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Old November 26, 2012, 02:11 PM   #1
WWWJD
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The right bullet? I don't know.

I posted about my weird success yesterday in this thread:
http://thefiringline.com/forums/show...98#post5300498

Shooting .308 Winchester; 168gr Nosler Ballistic Tip over 43.5 gr Varget; velocity unknown but they group very very well on paper. The shot was inside of 50 yards, and carried enough energy to take down two does. The deer that I hit intentionally had an exit wound about 1.5" in diameter. The bullet continued on to the 2nd doe and did enough damage to take her down as well. I had been playing with 150gr NBTs back in the summer, but I ran out of them before season opened, and figured I'd just roll back to the 168gr that I'd already dialed in.

I feel like this was too much bullet I guess. I would think that ideally, you'd want to dump all that energy into the animal without too much collateral damage to the meat, and without risk of the bullet exiting and going elsewhere in an uncontrolled fashion.

The deer here aren't typically "monsters".. biggest buck ever taken back on the farm where I hunt was 280 lbs. The typical shot distance is inside of 200 yards as well.

For .30 caliber, do you guys think I should maybe go with an even lighter weight like 125gr? Or maybe try a different bullet type all together next year? Or am I just over thinking about it? My cousin shoots 90gr VMax out of his .257 Roberts back there (last year at 400+ yards!) and has never lost a deer.

The .308 is what I'm stuck with for now. What do you guys think?
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Old November 26, 2012, 02:30 PM   #2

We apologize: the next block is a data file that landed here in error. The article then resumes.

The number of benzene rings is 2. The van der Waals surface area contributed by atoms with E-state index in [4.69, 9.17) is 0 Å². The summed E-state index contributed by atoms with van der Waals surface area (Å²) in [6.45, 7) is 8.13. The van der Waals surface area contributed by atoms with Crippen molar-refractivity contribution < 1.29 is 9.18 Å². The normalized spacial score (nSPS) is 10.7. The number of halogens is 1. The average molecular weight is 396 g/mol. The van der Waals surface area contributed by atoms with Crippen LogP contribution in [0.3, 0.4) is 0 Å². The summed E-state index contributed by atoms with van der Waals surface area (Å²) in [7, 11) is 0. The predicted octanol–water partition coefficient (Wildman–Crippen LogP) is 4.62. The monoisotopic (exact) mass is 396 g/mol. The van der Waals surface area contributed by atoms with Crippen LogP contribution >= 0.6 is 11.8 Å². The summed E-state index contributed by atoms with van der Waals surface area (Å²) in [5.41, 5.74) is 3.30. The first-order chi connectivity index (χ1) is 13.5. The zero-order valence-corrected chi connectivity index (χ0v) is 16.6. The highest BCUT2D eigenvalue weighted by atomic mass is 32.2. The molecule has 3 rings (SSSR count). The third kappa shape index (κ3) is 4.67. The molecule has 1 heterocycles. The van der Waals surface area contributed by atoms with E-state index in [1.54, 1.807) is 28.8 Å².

Brian Pfleuger
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Exit wounds are good.

Ideally, the bullet would drop on the ground out the other side but that ain't the real world.

If your bullet would stop under the skin on a perfect broadside shot, it would lack penetration on a quartering shot.

Deer aren't hard to kill. The 1,000ft/lbs you put in the tree on the other side isn't needed.

The trouble here, and I'm not trying to be a jerk, is that you weren't sure what was beyond your target. While you knew from a pure safety perspective, you didn't know from a wounding and/or potentially legal perspective.

Your bullet did just fine.

No harm done, live and learn.
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Old November 26, 2012, 02:42 PM   #3
WWWJD
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Quote:
not trying to be a jerk, is that you weren't sure what was beyond your target
No offense taken! That didn't set well with me either; I don't know how long it took her to expire laying on that hillside. She had good legs on her for the 150 or so yards she ran for sure. Safety wise, well, yea. Firing down hill into a creek bed / valley didn't have any real risk. That FTF really threw me off; and I knew at that point that she was without a doubt out front of the group. 2nd attempt, I didn't even consider it. Should have.
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Old November 26, 2012, 03:03 PM   #4
Brian Pfleuger
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If that's the worst you ever do you'll be ahead of most of us, including me.
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Old November 26, 2012, 04:06 PM   #5
jmr40